Aging, cancer and miR-17–92

It is not long ago that the first miRNA cluster has been identified with oncogenic potential and was therefore termed oncomiR-1 (He et al. 2005). Now, two recent reports have been able to pin down miR-19 as the key oncogenic miRNA of this cluster containing 6 miRNA members (Mu et al. 2009; Olive et al. 2009). Furthermore, the idea that miRNAs also play a role in aging is increasingly substantiated (Grillari and Grillari-Voglauer 2010; Bates et al. 2009). Recently, a large scale microRNA microarray analysis of 4 different cell types in replicative senescence and 3 different tissue types ex vivo representing organismal aging was performed (Hackl et al. 2010). Thereby, a common down-regulation of miR-17, 19b, 20a and miR-106a, members of the miR-17–92 and paralogous cluster, was found (see Table 1 for an overview of the clusters, their members, and their seed sequences). This indicates that this cluster represents one additional important player not only in the complex regulatory network of cell cycle and tumorigenesis, but also in aging, emphasising that these processes are intricately interwoven (Campisi 2003). Even more so, as miR-19 upregulation in cancer activates the AKT-mTOR pathway via PTEN silencing (Olive et al. 2009). It is tempting to speculate therefore, that decrease of miR-19 might lead to increased PTEN and in consequence repress AKT-mTOR, a pathway that has been clearly linked with modulation of life-span in a variety of model organisms (Kapahi et al. 2004; Blagosklonny 2007; Schieke and Finkel 2007) and even in mouse, where the mTOR inhibitor rapamycin leads to a life-span extension (Harrison et al. 2009).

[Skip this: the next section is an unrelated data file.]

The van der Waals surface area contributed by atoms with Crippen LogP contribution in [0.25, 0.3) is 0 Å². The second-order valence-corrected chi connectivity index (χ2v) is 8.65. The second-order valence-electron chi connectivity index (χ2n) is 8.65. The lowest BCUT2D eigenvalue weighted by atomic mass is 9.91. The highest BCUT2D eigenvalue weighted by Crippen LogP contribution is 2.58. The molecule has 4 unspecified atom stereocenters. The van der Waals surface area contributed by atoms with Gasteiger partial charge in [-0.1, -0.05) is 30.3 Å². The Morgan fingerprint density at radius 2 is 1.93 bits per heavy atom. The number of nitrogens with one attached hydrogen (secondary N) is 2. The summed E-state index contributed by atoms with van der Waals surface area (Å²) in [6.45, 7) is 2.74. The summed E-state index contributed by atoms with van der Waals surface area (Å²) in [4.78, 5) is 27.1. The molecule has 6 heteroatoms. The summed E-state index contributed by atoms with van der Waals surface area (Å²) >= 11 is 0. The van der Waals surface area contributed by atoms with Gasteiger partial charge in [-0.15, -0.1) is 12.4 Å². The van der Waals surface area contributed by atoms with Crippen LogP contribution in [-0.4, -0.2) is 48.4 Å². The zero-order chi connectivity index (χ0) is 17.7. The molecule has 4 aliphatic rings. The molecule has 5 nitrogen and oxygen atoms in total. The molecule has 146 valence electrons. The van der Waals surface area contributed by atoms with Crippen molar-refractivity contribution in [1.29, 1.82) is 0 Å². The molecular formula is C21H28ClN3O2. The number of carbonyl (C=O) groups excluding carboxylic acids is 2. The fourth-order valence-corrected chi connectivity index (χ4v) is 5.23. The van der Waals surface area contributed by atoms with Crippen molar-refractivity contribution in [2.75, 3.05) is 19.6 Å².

Table 1 Overview on the miRNAs of the miR-17–92 cluster as well as of its paralogous clusters miR-106a–32 and miR-106b–25

Thus, understanding the regulatory network of this cluster might well increase our knowledge on why advancing age is the largest single risk factor to develop cancer. Therefore, we here want to briefly summarize the current knowledge on the regulation loops of this cluster (Fig. 1) especially in regard to senescence that has been largely accepted as tumor suppressor mechanism in vivo (reviewed in Hornsby 2007; Sedivy 2007) and aging.

Fig. 1
figure 1

Overview on transcriptional regulation and target mRNAs of the miR-17–92 cluster

Transcriptional regulation of the miR-17–92 cluster

So far, c-MYC (O’Donnell et al. 2005), E2F1 and 3 (Petrocca et al. 2008b), as well as STAT3 (Brock et al. 2009) have been identified to transcriptionally activate the miR-17–92 cluster and paralogous clusters, while p53 represses it (Yan et al. 2009). However, MYC does not seem to change in senescence (Chang and Chen 1988; Seshadri and Campisi 1990), even though tumour cells enter senescence upon MYC inactivation (Wu et al. 2007). Similarly, STAT3 seems not to be involved, even if it might be expected to rise with senescence in response to the senescence-dependent increase of secreted IL-6 and IL-8 (Acosta et al. 2008) which are upstream activators of STAT3. Why in turn the miR-17–92 cluster is decreased instead of activated is unclear. STAT3 might be blocked at the post-translational level, since it is very susceptible to oxidation and is easily S-glutathionylated. In consequence of this modification, it is not activated by JAK anymore and does not translocate to the nucleus (Xie et al. 2009). High levels of S-glutathionylated, and thus inhibited STAT3 might be possible due to high levels of S-glutathione transferase P that are known to be present in senescent cells (Chang et al. 2005).